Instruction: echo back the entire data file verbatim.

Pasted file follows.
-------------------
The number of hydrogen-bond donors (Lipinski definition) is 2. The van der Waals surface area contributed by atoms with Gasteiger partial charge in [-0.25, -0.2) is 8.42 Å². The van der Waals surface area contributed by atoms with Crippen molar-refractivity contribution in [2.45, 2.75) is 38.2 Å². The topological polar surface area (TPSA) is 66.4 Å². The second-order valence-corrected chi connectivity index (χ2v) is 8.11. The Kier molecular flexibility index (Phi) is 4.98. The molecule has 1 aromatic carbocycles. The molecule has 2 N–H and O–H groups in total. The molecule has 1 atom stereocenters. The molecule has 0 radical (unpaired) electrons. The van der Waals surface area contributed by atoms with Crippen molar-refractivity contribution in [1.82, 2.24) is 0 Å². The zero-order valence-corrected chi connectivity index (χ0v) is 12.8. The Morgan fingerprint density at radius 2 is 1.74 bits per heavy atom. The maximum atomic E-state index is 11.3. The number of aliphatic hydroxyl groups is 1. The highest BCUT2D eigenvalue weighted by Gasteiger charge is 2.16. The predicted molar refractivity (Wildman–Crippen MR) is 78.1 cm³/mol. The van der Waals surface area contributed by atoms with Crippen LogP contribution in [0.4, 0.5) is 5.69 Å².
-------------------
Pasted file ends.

The number of hydrogen-bond donors (Lipinski definition) is 2. The van der Waals surface area contributed by atoms with Gasteiger partial charge in [-0.25, -0.2) is 8.42 Å². The van der Waals surface area contributed by atoms with Crippen molar-refractivity contribution in [2.45, 2.75) is 38.2 Å². The topological polar surface area (TPSA) is 66.4 Å². The second-order valence-corrected chi connectivity index (χ2v) is 8.11. The Kier molecular flexibility index (Phi) is 4.98. The molecule has 1 aromatic carbocycles. The molecule has 2 N–H and O–H groups in total. The molecule has 1 atom stereocenters. The molecule has 0 radical (unpaired) electrons. The van der Waals surface area contributed by atoms with Crippen molar-refractivity contribution in [1.82, 2.24) is 0 Å². The zero-order valence-corrected chi connectivity index (χ0v) is 12.8. The Morgan fingerprint density at radius 2 is 1.74 bits per heavy atom. The maximum atomic E-state index is 11.3. The number of aliphatic hydroxyl groups is 1. The highest BCUT2D eigenvalue weighted by Gasteiger charge is 2.16. The predicted molar refractivity (Wildman–Crippen MR) is 78.1 cm³/mol. The van der Waals surface area contributed by atoms with Crippen LogP contribution in [0.4, 0.5) is 5.69 Å².